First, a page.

This is cool, the font team is blogging.
Bill Hill is still my favorite interviewee and this blog is really great so far. I LOVE type. When I was in college I beta tested fonts for Adobe (and used unreleased fonts on San Jose State University’s newspaper). I can’t wait to show you the type on a nice monitor running Windows Vista. Beautiful.
Heh, I’m getting emails from across Microsoft. Seems that Brian Fugere just told Microsoft, in a presentation on the Redmond Campus (we invite people to speak to our employees nearly every day — those speeches are recorded and streamed to every employee on our intranet), to fire me. I haven’t heard his presentation, but figured I’d put that out there and see what he says.
Who is he? He’s one of the authors of Why business people speak like idiots.
His quote, as passed to me by other Microsoft employees: “You PAY that guy to criticize you??? Maybe I missed some irony?”
I’m not sure if that’s the exact quote. Tomorrow when I get back on campus I’ll check the video out and get the exact quote and context behind what he said. Here’s another interpretation of what he said: “I think it’s crap that you guys pay Scoble to work here and say the things he does. Paying some one to criticize your company? Not at my company.”
So, thought I’d take that calling out into public and see what you think. Maybe I should start a Web site: Fire Scoble or not.
How do I feel about this? It comes with the job. If you write in public you better be ready for broadsides to come from all angles. I won’t argue with his points until I know the full story. It is a good way to get some traffic to his book site, though. I bet that video will be highly viewed one inside Microsoft.
Update: Here’s the quote, thanks to Steven: “I’m shocked that you guys tolerate Scoble. I mean, it’s like give me a break. Here’s a guy that you pay to criticize you. And you can say, I know the other side of the argument, I’m well aware of it, it’s like listen celebrate, you know, celebrate the openness and all that kind of stuff. To me that’s crap. I think it’s crap. You pay him to say the kinds of things he says? Not in my company man, no way. But I like the other things, the fact that you’re opening up and blogging and working with your customers.”
Also, two employees who attended the talk wrote about it on their blogs. I hear the talk overall was great. Here’s Liz Lawley’s blog and Adam Barr’s blogs about the event.
Mat Noguchi, a developer at Bungie, gave me a tour of their new offices and talked about some of the challenges the development team has as they develop one of the most popular video games of all time: Halo.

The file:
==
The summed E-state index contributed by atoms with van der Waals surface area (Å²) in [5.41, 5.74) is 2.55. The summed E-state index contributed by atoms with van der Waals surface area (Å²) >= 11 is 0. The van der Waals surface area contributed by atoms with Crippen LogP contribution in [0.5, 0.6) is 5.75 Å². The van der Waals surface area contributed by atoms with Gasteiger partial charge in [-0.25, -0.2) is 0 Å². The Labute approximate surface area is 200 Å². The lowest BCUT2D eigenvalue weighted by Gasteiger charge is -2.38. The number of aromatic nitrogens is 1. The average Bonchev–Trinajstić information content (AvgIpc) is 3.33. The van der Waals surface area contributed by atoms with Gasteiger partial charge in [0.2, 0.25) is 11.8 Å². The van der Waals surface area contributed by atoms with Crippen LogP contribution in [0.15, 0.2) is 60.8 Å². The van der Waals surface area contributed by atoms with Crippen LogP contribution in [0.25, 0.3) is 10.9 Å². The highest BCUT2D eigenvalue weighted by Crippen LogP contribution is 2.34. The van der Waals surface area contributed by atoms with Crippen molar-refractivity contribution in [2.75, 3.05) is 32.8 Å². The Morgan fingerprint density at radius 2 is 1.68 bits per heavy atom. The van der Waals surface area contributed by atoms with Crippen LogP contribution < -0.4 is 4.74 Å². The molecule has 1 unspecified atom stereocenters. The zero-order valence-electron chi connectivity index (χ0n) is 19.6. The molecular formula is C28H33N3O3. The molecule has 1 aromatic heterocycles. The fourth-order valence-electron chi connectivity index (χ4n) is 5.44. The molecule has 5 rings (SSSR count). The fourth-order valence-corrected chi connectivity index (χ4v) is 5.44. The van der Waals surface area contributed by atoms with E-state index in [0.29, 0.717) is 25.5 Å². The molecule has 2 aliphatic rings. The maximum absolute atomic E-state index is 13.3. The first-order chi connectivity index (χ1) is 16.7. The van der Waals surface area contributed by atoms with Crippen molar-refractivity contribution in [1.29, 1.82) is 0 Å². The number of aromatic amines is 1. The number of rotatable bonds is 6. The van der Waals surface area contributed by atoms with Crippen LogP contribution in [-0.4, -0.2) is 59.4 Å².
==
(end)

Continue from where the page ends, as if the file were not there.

Thank you very much to Mat, who met me very early in the morning to do the tour (they didn’t want anything they were working on to leak out).
Bill Gates on MTV? What the heck? I’ll record that on my Slingbox!
Vint Cerf just said hi. He was telling me about his first day at work at Google. He wore what he called the “evangelism robes.” They are eccentric Spanish robes. He said the younger crowd at Google didn’t know how to react (they didn’t understand that he was making fun of his new role as an evangelist).
“They think I’m an old fart,” he told me, “but I want them to know I’m a weird old fart.”
Yes, he gave me permission to blog this. He’s a really enjoyable person to meet. What an honor to meet the guy who invented the Internet. You gotta love a guy who has some humor about himself.
Interesting little debate going on the blogs this morning. Anil Dash wants Flickr to pay its users, particularly the ones who put the most popular content onto the service. Caterina, co-founder of Flickr, answers back, says more to life than money.
That sounds cool, but there certainly is a belief among mainstream big company publishers I’m listening to that “user generated content” (I HATE that term) is how they are going to build profitable businesses. Basically, they are looking at bloggers and photographers and others as cheap labor. Get the stuff for free, stick ads next to it, and make a ton of money. That basically explains a large percentage of the Silicon Valley startup’s business plans lately too.
I feel the same about these folks as I felt about the folks who talked about “making sites sticky” in the late 1990s. They created business opportunity by being selfish and greedy. Which is sorta funny, when you think about it, isn’t it?
The real way to create a sticky site turned out to be to send people away from your site more often than anyone else.
It’ll be interesting to see if the best way to build a really great Internet business and a great Web-based community just might be to pay people to write, take photos, record podcasts, and give their knowledge into the system. Hmmm, what are the two of the hottest companies? eBay and Google. They pay their users, particularly ones who are popular (I have friends making $10,000+ a month off of Google ads, for instance).
If you aren’t a geek who has to keep a data center running you might not appreciate the post that Mena Trott, co-founder of Six Apart, made yesterday. The business challenges facing all of us are deep and extreme as we deal with a world that doubles in size every few months (and for some services is on a far far steeper growth curve).
When you hear about employees leaving big and established companies for smaller startups, you don’t often hear about the long nights, the very real risk of failure. Silicon Valley is paved with the failures of entrepreneurs.
One thing, though, is that I really appreciate management that gives me the straight up unvarnished facts. That’s the kind of people I want to work for (and with). It’s the kind of people I want to bet my own business on.
Hey, Mena, remember eBay? They had similarly horrible days and went on to build a great business. Please do keep bringing us inside your company and letting us know how things are going.